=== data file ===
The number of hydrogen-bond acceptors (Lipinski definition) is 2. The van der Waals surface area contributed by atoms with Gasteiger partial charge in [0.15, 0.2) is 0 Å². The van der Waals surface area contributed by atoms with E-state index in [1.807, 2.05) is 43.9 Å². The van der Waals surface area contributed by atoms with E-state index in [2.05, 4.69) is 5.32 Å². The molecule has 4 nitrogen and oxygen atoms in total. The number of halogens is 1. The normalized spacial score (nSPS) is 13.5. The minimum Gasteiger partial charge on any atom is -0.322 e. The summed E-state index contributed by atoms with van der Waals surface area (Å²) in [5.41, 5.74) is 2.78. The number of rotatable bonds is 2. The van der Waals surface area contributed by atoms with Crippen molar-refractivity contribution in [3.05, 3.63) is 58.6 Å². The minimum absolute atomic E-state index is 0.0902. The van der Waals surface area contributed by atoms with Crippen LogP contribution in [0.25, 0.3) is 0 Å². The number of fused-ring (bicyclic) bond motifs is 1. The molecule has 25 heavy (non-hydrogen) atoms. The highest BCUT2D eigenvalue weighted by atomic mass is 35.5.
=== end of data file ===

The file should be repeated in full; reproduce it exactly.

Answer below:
The number of hydrogen-bond acceptors (Lipinski definition) is 2. The van der Waals surface area contributed by atoms with Gasteiger partial charge in [0.15, 0.2) is 0 Å². The van der Waals surface area contributed by atoms with E-state index in [1.807, 2.05) is 43.9 Å². The van der Waals surface area contributed by atoms with E-state index in [2.05, 4.69) is 5.32 Å². The molecule has 4 nitrogen and oxygen atoms in total. The number of halogens is 1. The normalized spacial score (nSPS) is 13.5. The minimum Gasteiger partial charge on any atom is -0.322 e. The summed E-state index contributed by atoms with van der Waals surface area (Å²) in [5.41, 5.74) is 2.78. The number of rotatable bonds is 2. The van der Waals surface area contributed by atoms with Crippen molar-refractivity contribution in [3.05, 3.63) is 58.6 Å². The minimum absolute atomic E-state index is 0.0902. The van der Waals surface area contributed by atoms with Crippen LogP contribution in [0.25, 0.3) is 0 Å². The number of fused-ring (bicyclic) bond motifs is 1. The molecule has 25 heavy (non-hydrogen) atoms. The highest BCUT2D eigenvalue weighted by atomic mass is 35.5.